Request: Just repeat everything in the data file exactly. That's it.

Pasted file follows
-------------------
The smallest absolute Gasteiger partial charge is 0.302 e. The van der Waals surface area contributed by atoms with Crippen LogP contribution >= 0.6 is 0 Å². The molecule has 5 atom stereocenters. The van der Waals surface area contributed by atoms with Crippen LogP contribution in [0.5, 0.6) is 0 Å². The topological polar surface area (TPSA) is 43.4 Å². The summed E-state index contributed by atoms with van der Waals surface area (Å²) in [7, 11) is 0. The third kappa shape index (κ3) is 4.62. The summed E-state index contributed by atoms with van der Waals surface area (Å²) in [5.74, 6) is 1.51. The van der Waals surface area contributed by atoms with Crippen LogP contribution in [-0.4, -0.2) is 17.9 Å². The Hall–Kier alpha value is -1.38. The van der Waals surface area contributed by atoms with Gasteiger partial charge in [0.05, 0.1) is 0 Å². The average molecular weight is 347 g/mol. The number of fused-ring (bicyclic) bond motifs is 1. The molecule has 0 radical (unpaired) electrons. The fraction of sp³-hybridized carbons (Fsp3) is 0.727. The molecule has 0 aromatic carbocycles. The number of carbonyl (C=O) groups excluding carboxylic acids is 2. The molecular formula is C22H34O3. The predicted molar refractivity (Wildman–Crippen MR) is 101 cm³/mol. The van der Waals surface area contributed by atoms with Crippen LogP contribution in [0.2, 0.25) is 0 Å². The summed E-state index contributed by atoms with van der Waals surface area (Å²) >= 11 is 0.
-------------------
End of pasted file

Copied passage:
The smallest absolute Gasteiger partial charge is 0.302 e. The van der Waals surface area contributed by atoms with Crippen LogP contribution >= 0.6 is 0 Å². The molecule has 5 atom stereocenters. The van der Waals surface area contributed by atoms with Crippen LogP contribution in [0.5, 0.6) is 0 Å². The topological polar surface area (TPSA) is 43.4 Å². The summed E-state index contributed by atoms with van der Waals surface area (Å²) in [7, 11) is 0. The third kappa shape index (κ3) is 4.62. The summed E-state index contributed by atoms with van der Waals surface area (Å²) in [5.74, 6) is 1.51. The van der Waals surface area contributed by atoms with Crippen LogP contribution in [-0.4, -0.2) is 17.9 Å². The Hall–Kier alpha value is -1.38. The van der Waals surface area contributed by atoms with Gasteiger partial charge in [0.05, 0.1) is 0 Å². The average molecular weight is 347 g/mol. The number of fused-ring (bicyclic) bond motifs is 1. The molecule has 0 radical (unpaired) electrons. The fraction of sp³-hybridized carbons (Fsp3) is 0.727. The molecule has 0 aromatic carbocycles. The number of carbonyl (C=O) groups excluding carboxylic acids is 2. The molecular formula is C22H34O3. The predicted molar refractivity (Wildman–Crippen MR) is 101 cm³/mol. The van der Waals surface area contributed by atoms with Crippen LogP contribution in [0.2, 0.25) is 0 Å². The summed E-state index contributed by atoms with van der Waals surface area (Å²) >= 11 is 0.